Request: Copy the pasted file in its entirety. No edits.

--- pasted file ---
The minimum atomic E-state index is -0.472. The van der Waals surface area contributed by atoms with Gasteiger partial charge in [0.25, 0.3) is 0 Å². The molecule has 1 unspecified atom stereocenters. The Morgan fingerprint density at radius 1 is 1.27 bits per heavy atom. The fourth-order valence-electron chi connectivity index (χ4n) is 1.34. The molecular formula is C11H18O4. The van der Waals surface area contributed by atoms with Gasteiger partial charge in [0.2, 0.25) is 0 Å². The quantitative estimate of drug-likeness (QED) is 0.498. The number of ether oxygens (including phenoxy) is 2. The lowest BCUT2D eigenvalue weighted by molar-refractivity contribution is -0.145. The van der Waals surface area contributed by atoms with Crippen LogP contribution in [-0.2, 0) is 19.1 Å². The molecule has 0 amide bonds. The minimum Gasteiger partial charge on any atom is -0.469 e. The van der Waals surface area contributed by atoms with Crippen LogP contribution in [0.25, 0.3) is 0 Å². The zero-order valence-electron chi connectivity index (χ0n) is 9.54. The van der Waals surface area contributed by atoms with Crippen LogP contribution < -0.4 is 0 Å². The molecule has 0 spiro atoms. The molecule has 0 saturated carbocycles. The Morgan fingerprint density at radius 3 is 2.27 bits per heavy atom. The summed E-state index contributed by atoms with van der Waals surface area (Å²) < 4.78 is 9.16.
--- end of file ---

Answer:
The minimum atomic E-state index is -0.472. The van der Waals surface area contributed by atoms with Gasteiger partial charge in [0.25, 0.3) is 0 Å². The molecule has 1 unspecified atom stereocenters. The Morgan fingerprint density at radius 1 is 1.27 bits per heavy atom. The fourth-order valence-electron chi connectivity index (χ4n) is 1.34. The molecular formula is C11H18O4. The van der Waals surface area contributed by atoms with Gasteiger partial charge in [0.2, 0.25) is 0 Å². The quantitative estimate of drug-likeness (QED) is 0.498. The number of ether oxygens (including phenoxy) is 2. The lowest BCUT2D eigenvalue weighted by molar-refractivity contribution is -0.145. The van der Waals surface area contributed by atoms with Crippen LogP contribution in [-0.2, 0) is 19.1 Å². The molecule has 0 amide bonds. The minimum Gasteiger partial charge on any atom is -0.469 e. The van der Waals surface area contributed by atoms with Crippen LogP contribution in [0.25, 0.3) is 0 Å². The zero-order valence-electron chi connectivity index (χ0n) is 9.54. The van der Waals surface area contributed by atoms with Crippen LogP contribution < -0.4 is 0 Å². The molecule has 0 spiro atoms. The molecule has 0 saturated carbocycles. The Morgan fingerprint density at radius 3 is 2.27 bits per heavy atom. The summed E-state index contributed by atoms with van der Waals surface area (Å²) < 4.78 is 9.16.